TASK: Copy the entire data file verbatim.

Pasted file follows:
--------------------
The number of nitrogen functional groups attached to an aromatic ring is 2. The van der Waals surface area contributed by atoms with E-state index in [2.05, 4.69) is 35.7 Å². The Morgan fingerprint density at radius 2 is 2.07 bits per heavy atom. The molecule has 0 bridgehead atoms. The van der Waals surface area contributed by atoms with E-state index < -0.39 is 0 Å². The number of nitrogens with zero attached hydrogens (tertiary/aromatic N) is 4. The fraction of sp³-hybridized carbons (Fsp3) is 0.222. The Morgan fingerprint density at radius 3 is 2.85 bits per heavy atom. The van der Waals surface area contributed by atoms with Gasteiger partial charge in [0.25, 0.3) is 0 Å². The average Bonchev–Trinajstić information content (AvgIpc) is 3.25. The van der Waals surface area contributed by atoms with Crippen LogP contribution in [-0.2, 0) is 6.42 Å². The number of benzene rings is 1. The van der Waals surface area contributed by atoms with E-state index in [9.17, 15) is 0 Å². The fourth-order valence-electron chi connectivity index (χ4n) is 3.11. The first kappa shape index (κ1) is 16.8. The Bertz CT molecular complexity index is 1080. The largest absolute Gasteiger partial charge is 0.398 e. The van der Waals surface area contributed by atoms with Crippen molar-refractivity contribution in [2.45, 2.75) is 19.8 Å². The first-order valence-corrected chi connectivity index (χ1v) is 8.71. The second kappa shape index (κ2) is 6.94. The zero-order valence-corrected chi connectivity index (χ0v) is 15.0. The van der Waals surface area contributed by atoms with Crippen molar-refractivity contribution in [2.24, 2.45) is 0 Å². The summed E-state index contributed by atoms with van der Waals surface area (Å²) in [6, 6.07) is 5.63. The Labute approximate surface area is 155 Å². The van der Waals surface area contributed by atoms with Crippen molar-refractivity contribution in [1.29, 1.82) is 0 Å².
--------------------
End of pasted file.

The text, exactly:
The number of nitrogen functional groups attached to an aromatic ring is 2. The van der Waals surface area contributed by atoms with E-state index in [2.05, 4.69) is 35.7 Å². The Morgan fingerprint density at radius 2 is 2.07 bits per heavy atom. The molecule has 0 bridgehead atoms. The van der Waals surface area contributed by atoms with E-state index < -0.39 is 0 Å². The number of nitrogens with zero attached hydrogens (tertiary/aromatic N) is 4. The fraction of sp³-hybridized carbons (Fsp3) is 0.222. The Morgan fingerprint density at radius 3 is 2.85 bits per heavy atom. The van der Waals surface area contributed by atoms with Gasteiger partial charge in [0.25, 0.3) is 0 Å². The average Bonchev–Trinajstić information content (AvgIpc) is 3.25. The van der Waals surface area contributed by atoms with Crippen LogP contribution in [-0.2, 0) is 6.42 Å². The number of benzene rings is 1. The van der Waals surface area contributed by atoms with E-state index in [9.17, 15) is 0 Å². The fourth-order valence-electron chi connectivity index (χ4n) is 3.11. The first kappa shape index (κ1) is 16.8. The Bertz CT molecular complexity index is 1080. The largest absolute Gasteiger partial charge is 0.398 e. The van der Waals surface area contributed by atoms with Crippen molar-refractivity contribution in [2.45, 2.75) is 19.8 Å². The first-order valence-corrected chi connectivity index (χ1v) is 8.71. The second kappa shape index (κ2) is 6.94. The zero-order valence-corrected chi connectivity index (χ0v) is 15.0. The van der Waals surface area contributed by atoms with Crippen molar-refractivity contribution in [2.24, 2.45) is 0 Å². The summed E-state index contributed by atoms with van der Waals surface area (Å²) in [6, 6.07) is 5.63. The Labute approximate surface area is 155 Å². The van der Waals surface area contributed by atoms with Crippen molar-refractivity contribution in [1.29, 1.82) is 0 Å².